In 1957, Alick Isaacs and Jean Lindenmann, both at the National Institute for Medical Research in London, set out to understand why inactivated influenza virus could induce interference in cells and tissues, preventing infection by "live" virus.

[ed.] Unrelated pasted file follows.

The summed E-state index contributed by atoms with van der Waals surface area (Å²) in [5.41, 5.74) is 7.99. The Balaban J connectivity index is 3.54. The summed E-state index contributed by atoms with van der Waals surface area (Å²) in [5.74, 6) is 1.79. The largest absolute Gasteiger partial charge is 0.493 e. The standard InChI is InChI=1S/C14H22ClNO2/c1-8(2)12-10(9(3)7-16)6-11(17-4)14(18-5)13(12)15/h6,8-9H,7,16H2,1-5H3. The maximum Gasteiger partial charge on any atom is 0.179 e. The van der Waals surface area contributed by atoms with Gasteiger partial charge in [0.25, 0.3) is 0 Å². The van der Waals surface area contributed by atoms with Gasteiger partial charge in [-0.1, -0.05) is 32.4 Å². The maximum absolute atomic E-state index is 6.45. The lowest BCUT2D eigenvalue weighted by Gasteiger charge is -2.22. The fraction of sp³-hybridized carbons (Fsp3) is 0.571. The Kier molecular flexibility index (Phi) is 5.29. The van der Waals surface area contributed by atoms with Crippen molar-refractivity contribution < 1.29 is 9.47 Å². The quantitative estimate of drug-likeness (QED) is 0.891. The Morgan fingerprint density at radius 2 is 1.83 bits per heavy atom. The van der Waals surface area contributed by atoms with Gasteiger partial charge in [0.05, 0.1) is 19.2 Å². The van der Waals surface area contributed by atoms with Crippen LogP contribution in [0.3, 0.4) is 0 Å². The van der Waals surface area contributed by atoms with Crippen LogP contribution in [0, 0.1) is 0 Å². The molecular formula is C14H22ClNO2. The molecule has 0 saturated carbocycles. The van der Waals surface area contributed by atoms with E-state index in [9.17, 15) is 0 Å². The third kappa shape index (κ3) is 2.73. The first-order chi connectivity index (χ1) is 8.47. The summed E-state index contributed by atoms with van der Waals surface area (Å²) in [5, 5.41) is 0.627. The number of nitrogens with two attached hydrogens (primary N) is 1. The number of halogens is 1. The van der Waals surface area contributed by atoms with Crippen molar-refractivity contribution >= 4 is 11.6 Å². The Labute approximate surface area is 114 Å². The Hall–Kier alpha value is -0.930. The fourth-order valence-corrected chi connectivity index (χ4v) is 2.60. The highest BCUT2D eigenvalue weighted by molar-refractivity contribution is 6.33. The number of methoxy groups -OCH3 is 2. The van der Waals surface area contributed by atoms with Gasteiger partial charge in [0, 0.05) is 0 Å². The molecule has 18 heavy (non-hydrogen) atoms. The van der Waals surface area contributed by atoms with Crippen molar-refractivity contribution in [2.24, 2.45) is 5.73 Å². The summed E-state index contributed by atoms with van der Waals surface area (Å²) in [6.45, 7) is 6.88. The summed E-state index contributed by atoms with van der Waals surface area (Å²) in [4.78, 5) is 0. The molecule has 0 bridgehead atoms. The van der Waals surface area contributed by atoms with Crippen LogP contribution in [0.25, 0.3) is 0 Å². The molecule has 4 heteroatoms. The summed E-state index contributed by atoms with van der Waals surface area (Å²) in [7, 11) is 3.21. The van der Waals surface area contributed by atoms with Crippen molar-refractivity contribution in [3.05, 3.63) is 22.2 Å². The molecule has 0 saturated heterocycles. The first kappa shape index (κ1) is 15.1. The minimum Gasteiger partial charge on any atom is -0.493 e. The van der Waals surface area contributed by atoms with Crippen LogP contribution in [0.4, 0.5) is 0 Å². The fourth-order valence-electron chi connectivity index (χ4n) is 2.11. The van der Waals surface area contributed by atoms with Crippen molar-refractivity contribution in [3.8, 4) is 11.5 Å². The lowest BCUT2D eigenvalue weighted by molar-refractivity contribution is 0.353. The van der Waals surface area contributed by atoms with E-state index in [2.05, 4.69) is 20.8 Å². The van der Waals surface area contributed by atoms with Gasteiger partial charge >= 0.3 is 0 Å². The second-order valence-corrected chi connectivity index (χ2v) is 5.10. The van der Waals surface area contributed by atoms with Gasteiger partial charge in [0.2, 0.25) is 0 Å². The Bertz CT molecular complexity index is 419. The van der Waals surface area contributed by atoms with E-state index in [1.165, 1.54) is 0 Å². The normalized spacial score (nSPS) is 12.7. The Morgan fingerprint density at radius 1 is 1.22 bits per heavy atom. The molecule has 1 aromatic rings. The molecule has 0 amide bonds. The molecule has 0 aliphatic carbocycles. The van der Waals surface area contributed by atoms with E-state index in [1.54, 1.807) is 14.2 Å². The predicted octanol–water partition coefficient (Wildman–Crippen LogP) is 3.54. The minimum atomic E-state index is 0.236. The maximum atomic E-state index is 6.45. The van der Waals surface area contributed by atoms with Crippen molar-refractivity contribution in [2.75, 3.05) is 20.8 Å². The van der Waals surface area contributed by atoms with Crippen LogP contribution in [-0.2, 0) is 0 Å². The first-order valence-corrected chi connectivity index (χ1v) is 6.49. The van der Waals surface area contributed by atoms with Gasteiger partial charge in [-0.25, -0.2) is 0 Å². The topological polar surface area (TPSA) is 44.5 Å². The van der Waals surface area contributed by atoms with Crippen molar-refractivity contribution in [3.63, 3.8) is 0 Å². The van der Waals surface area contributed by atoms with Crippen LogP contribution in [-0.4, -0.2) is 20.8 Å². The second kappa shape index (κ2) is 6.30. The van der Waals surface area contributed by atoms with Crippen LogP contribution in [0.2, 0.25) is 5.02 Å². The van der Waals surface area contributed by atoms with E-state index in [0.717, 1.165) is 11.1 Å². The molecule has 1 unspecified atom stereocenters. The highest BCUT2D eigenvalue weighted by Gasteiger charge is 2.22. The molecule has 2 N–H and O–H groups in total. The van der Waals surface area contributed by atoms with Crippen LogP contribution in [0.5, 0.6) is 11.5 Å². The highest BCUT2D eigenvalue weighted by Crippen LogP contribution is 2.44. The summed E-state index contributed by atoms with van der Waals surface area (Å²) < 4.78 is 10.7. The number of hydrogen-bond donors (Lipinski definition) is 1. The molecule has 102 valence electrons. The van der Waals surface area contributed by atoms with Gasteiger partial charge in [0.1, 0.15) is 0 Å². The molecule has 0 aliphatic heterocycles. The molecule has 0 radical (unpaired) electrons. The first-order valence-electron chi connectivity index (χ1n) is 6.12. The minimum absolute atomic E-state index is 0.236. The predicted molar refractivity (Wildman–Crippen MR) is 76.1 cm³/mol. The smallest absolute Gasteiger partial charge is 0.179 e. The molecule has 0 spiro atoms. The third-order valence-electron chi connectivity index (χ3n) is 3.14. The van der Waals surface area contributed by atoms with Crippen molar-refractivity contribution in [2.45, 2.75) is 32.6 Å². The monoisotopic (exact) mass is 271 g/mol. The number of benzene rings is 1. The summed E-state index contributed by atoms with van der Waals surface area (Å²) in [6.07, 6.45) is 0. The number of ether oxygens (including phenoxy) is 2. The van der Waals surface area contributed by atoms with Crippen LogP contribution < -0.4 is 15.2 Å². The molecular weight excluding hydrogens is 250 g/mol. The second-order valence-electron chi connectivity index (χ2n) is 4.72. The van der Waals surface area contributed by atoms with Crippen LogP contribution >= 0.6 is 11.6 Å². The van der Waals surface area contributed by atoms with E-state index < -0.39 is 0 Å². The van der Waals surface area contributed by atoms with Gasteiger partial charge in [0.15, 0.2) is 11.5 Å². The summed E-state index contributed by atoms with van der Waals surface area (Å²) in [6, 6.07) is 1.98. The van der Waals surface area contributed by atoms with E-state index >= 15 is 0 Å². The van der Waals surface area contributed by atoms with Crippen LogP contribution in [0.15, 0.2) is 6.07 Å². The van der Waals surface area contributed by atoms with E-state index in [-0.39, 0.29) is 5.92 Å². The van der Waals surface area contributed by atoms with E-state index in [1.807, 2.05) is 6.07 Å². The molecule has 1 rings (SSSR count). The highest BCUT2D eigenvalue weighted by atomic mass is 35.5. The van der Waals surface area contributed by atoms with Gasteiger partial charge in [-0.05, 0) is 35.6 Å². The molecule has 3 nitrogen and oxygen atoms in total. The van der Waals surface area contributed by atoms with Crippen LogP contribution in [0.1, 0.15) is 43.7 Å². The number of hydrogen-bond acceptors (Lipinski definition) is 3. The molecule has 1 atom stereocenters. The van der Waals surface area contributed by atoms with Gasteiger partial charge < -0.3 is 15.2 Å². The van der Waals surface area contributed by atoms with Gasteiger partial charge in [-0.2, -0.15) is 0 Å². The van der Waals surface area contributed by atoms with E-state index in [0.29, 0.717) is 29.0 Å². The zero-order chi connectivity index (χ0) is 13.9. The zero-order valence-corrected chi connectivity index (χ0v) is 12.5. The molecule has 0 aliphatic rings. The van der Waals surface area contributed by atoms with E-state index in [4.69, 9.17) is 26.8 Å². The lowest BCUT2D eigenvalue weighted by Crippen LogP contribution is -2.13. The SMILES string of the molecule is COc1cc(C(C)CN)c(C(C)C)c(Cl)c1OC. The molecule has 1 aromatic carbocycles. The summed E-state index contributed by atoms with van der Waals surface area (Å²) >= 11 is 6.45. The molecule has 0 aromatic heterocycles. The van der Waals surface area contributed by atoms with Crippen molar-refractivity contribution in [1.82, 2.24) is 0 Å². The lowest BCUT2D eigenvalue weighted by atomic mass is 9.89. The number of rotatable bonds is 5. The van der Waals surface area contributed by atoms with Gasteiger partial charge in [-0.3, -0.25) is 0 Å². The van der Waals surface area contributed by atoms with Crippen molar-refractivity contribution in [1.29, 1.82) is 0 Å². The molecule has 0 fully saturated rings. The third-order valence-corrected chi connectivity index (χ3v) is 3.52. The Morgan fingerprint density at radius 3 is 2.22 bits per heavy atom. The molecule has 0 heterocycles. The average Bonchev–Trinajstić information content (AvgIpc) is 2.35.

That the inactivated viruses physically blocked infection seemed unlikely. So, the two incubated chorio-allatoic membranes from chicken eggs with heat-inactivated influenza. They then washed the membranes and tried to infect them with normal virus. An interfering agent produced in response to the inactive virus seemed to be protecting both incubated membranes and fresh membranes placed in the fluids from incubated membranes. "To distinguish it from the heated influenza virus," the authors wrote, "we have called the newly released interfering agent, 'interferon.'"